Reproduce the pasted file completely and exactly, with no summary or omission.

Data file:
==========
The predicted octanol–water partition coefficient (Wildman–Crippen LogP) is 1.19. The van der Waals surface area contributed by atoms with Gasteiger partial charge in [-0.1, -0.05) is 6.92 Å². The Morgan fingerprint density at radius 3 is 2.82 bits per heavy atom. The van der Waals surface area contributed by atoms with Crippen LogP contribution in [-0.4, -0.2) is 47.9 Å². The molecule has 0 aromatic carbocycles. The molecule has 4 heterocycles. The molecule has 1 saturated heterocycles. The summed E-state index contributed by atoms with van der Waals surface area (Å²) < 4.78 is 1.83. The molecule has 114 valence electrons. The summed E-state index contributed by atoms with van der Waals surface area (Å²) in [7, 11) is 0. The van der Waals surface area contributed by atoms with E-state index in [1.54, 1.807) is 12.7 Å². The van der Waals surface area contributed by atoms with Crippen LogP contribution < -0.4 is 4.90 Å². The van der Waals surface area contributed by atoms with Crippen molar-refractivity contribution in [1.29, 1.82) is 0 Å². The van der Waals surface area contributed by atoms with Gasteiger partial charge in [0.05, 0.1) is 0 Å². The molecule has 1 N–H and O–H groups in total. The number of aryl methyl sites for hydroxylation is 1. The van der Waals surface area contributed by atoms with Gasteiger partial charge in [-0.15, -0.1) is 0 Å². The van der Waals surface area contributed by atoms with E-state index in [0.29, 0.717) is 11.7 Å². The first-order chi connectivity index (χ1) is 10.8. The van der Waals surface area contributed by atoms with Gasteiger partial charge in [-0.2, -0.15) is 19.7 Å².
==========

The predicted octanol–water partition coefficient (Wildman–Crippen LogP) is 1.19. The van der Waals surface area contributed by atoms with Gasteiger partial charge in [-0.1, -0.05) is 6.92 Å². The Morgan fingerprint density at radius 3 is 2.82 bits per heavy atom. The van der Waals surface area contributed by atoms with Crippen LogP contribution in [-0.4, -0.2) is 47.9 Å². The molecule has 0 aromatic carbocycles. The molecule has 4 heterocycles. The molecule has 1 saturated heterocycles. The summed E-state index contributed by atoms with van der Waals surface area (Å²) < 4.78 is 1.83. The molecule has 114 valence electrons. The summed E-state index contributed by atoms with van der Waals surface area (Å²) in [7, 11) is 0. The van der Waals surface area contributed by atoms with E-state index in [1.54, 1.807) is 12.7 Å². The van der Waals surface area contributed by atoms with Crippen LogP contribution < -0.4 is 4.90 Å². The van der Waals surface area contributed by atoms with Crippen molar-refractivity contribution in [1.29, 1.82) is 0 Å². The van der Waals surface area contributed by atoms with Gasteiger partial charge in [0.05, 0.1) is 0 Å². The molecule has 1 N–H and O–H groups in total. The number of aryl methyl sites for hydroxylation is 1. The van der Waals surface area contributed by atoms with Gasteiger partial charge in [-0.15, -0.1) is 0 Å². The van der Waals surface area contributed by atoms with E-state index in [0.29, 0.717) is 11.7 Å². The first-order chi connectivity index (χ1) is 10.8. The van der Waals surface area contributed by atoms with Gasteiger partial charge in [-0.2, -0.15) is 19.7 Å².